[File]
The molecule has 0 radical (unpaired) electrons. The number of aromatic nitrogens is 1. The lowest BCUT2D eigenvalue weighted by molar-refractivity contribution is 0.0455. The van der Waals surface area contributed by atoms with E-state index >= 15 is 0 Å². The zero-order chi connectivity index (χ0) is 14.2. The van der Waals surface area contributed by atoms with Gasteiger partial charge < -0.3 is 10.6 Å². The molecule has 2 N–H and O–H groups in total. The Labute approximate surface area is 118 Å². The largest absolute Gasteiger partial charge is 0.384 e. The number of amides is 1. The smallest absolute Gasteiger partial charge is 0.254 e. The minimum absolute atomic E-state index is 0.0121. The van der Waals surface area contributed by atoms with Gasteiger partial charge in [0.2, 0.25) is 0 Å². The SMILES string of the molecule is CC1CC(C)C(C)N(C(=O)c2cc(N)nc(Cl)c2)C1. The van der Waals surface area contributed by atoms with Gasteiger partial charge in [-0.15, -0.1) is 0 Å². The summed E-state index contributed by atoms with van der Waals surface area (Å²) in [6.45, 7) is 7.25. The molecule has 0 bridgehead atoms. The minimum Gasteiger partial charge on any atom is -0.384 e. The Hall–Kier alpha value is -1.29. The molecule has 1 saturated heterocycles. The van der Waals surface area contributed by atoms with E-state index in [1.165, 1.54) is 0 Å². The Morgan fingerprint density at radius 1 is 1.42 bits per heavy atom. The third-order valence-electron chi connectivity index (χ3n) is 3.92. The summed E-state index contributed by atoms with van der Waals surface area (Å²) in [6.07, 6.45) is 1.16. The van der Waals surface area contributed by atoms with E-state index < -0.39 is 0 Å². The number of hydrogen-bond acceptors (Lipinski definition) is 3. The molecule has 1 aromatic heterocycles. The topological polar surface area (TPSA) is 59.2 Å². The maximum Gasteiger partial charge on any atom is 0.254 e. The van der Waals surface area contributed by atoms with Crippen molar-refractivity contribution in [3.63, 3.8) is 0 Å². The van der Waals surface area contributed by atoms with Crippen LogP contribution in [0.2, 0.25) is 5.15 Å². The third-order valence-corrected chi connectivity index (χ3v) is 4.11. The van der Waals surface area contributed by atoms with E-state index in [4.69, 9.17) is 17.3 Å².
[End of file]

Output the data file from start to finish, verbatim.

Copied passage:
The molecule has 0 radical (unpaired) electrons. The number of aromatic nitrogens is 1. The lowest BCUT2D eigenvalue weighted by molar-refractivity contribution is 0.0455. The van der Waals surface area contributed by atoms with E-state index >= 15 is 0 Å². The zero-order chi connectivity index (χ0) is 14.2. The van der Waals surface area contributed by atoms with Gasteiger partial charge < -0.3 is 10.6 Å². The molecule has 2 N–H and O–H groups in total. The Labute approximate surface area is 118 Å². The largest absolute Gasteiger partial charge is 0.384 e. The number of amides is 1. The smallest absolute Gasteiger partial charge is 0.254 e. The minimum absolute atomic E-state index is 0.0121. The van der Waals surface area contributed by atoms with Gasteiger partial charge in [0.2, 0.25) is 0 Å². The SMILES string of the molecule is CC1CC(C)C(C)N(C(=O)c2cc(N)nc(Cl)c2)C1. The van der Waals surface area contributed by atoms with Gasteiger partial charge in [-0.15, -0.1) is 0 Å². The summed E-state index contributed by atoms with van der Waals surface area (Å²) in [6.45, 7) is 7.25. The molecule has 0 bridgehead atoms. The minimum Gasteiger partial charge on any atom is -0.384 e. The Hall–Kier alpha value is -1.29. The molecule has 1 saturated heterocycles. The van der Waals surface area contributed by atoms with E-state index in [1.165, 1.54) is 0 Å². The Morgan fingerprint density at radius 1 is 1.42 bits per heavy atom. The third-order valence-electron chi connectivity index (χ3n) is 3.92. The summed E-state index contributed by atoms with van der Waals surface area (Å²) in [6.07, 6.45) is 1.16. The van der Waals surface area contributed by atoms with E-state index < -0.39 is 0 Å². The number of hydrogen-bond acceptors (Lipinski definition) is 3. The molecule has 1 aromatic heterocycles. The topological polar surface area (TPSA) is 59.2 Å². The maximum Gasteiger partial charge on any atom is 0.254 e. The van der Waals surface area contributed by atoms with Crippen molar-refractivity contribution in [3.63, 3.8) is 0 Å². The van der Waals surface area contributed by atoms with Crippen LogP contribution in [0.2, 0.25) is 5.15 Å². The third-order valence-corrected chi connectivity index (χ3v) is 4.11. The van der Waals surface area contributed by atoms with E-state index in [4.69, 9.17) is 17.3 Å².